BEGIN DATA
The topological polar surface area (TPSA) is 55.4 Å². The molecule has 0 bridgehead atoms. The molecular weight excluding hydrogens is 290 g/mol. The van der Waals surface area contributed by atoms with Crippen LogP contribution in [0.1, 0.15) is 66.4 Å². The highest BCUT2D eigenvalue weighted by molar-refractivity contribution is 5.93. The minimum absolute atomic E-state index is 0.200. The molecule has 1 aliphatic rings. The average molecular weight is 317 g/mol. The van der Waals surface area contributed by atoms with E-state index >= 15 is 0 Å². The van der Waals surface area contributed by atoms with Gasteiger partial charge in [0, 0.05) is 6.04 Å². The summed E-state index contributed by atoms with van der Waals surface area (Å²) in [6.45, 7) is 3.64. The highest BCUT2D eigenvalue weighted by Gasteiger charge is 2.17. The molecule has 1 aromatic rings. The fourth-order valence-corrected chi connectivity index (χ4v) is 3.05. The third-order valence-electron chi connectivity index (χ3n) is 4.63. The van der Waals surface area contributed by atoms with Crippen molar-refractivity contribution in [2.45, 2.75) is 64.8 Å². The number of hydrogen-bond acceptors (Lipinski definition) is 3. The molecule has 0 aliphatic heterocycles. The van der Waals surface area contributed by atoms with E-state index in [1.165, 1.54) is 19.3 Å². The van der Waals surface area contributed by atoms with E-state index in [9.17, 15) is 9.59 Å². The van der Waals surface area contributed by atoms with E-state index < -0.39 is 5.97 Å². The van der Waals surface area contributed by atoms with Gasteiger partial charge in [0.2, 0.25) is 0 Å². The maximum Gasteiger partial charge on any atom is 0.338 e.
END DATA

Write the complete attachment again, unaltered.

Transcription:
The topological polar surface area (TPSA) is 55.4 Å². The molecule has 0 bridgehead atoms. The molecular weight excluding hydrogens is 290 g/mol. The van der Waals surface area contributed by atoms with Crippen LogP contribution in [0.1, 0.15) is 66.4 Å². The highest BCUT2D eigenvalue weighted by molar-refractivity contribution is 5.93. The minimum absolute atomic E-state index is 0.200. The molecule has 1 aliphatic rings. The average molecular weight is 317 g/mol. The van der Waals surface area contributed by atoms with E-state index >= 15 is 0 Å². The van der Waals surface area contributed by atoms with Gasteiger partial charge in [0, 0.05) is 6.04 Å². The summed E-state index contributed by atoms with van der Waals surface area (Å²) in [6.45, 7) is 3.64. The highest BCUT2D eigenvalue weighted by Gasteiger charge is 2.17. The molecule has 1 aromatic rings. The fourth-order valence-corrected chi connectivity index (χ4v) is 3.05. The third-order valence-electron chi connectivity index (χ3n) is 4.63. The van der Waals surface area contributed by atoms with Crippen molar-refractivity contribution in [2.45, 2.75) is 64.8 Å². The number of hydrogen-bond acceptors (Lipinski definition) is 3. The molecule has 0 aliphatic heterocycles. The van der Waals surface area contributed by atoms with E-state index in [1.165, 1.54) is 19.3 Å². The van der Waals surface area contributed by atoms with E-state index in [9.17, 15) is 9.59 Å². The van der Waals surface area contributed by atoms with E-state index < -0.39 is 5.97 Å². The van der Waals surface area contributed by atoms with Gasteiger partial charge in [0.2, 0.25) is 0 Å². The maximum Gasteiger partial charge on any atom is 0.338 e.